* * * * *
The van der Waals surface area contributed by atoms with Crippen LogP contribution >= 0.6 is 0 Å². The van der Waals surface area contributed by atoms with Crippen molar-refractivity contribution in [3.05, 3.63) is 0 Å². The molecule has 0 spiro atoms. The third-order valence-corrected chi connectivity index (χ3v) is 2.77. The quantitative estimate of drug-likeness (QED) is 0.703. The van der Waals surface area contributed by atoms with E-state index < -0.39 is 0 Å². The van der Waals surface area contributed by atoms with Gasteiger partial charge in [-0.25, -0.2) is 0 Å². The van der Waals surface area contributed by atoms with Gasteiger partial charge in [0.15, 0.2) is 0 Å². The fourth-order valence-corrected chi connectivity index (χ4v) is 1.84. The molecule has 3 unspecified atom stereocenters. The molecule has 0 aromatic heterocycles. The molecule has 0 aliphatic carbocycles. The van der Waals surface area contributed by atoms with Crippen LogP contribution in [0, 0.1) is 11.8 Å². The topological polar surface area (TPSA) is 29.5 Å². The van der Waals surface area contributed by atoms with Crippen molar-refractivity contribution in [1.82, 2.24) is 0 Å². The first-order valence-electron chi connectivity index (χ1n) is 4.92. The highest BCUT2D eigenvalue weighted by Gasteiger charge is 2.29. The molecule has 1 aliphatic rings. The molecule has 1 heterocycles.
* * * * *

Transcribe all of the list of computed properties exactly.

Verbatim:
The van der Waals surface area contributed by atoms with Crippen LogP contribution >= 0.6 is 0 Å². The van der Waals surface area contributed by atoms with Crippen molar-refractivity contribution in [3.05, 3.63) is 0 Å². The molecule has 0 spiro atoms. The third-order valence-corrected chi connectivity index (χ3v) is 2.77. The quantitative estimate of drug-likeness (QED) is 0.703. The van der Waals surface area contributed by atoms with E-state index < -0.39 is 0 Å². The van der Waals surface area contributed by atoms with Gasteiger partial charge in [-0.25, -0.2) is 0 Å². The van der Waals surface area contributed by atoms with Gasteiger partial charge in [0.15, 0.2) is 0 Å². The fourth-order valence-corrected chi connectivity index (χ4v) is 1.84. The molecule has 3 unspecified atom stereocenters. The molecule has 0 aromatic heterocycles. The molecule has 0 aliphatic carbocycles. The van der Waals surface area contributed by atoms with Crippen LogP contribution in [0, 0.1) is 11.8 Å². The topological polar surface area (TPSA) is 29.5 Å². The van der Waals surface area contributed by atoms with Crippen molar-refractivity contribution in [1.82, 2.24) is 0 Å². The first-order valence-electron chi connectivity index (χ1n) is 4.92. The highest BCUT2D eigenvalue weighted by Gasteiger charge is 2.29. The molecule has 1 aliphatic rings. The molecule has 1 heterocycles.